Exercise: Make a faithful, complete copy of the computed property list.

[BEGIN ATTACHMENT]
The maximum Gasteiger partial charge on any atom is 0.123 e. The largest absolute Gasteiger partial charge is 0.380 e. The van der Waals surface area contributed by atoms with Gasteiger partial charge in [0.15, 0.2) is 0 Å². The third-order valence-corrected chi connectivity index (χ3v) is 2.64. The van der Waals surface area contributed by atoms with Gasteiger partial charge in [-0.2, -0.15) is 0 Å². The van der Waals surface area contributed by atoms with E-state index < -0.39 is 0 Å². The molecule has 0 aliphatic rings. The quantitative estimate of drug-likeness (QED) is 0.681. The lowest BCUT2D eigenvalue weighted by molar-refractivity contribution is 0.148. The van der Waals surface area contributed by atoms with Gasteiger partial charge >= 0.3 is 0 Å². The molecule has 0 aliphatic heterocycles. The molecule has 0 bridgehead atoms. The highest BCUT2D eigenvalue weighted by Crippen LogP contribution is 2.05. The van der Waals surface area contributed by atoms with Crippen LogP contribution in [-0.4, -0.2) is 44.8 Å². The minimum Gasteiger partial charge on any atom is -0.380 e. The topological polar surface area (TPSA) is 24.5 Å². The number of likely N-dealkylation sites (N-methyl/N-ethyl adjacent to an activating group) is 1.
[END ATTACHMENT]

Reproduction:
The maximum Gasteiger partial charge on any atom is 0.123 e. The largest absolute Gasteiger partial charge is 0.380 e. The van der Waals surface area contributed by atoms with Gasteiger partial charge in [0.15, 0.2) is 0 Å². The third-order valence-corrected chi connectivity index (χ3v) is 2.64. The van der Waals surface area contributed by atoms with Gasteiger partial charge in [-0.2, -0.15) is 0 Å². The van der Waals surface area contributed by atoms with E-state index < -0.39 is 0 Å². The molecule has 0 aliphatic rings. The quantitative estimate of drug-likeness (QED) is 0.681. The lowest BCUT2D eigenvalue weighted by molar-refractivity contribution is 0.148. The van der Waals surface area contributed by atoms with Gasteiger partial charge >= 0.3 is 0 Å². The molecule has 0 aliphatic heterocycles. The molecule has 0 bridgehead atoms. The highest BCUT2D eigenvalue weighted by Crippen LogP contribution is 2.05. The van der Waals surface area contributed by atoms with Crippen LogP contribution in [-0.4, -0.2) is 44.8 Å². The minimum Gasteiger partial charge on any atom is -0.380 e. The topological polar surface area (TPSA) is 24.5 Å². The number of likely N-dealkylation sites (N-methyl/N-ethyl adjacent to an activating group) is 1.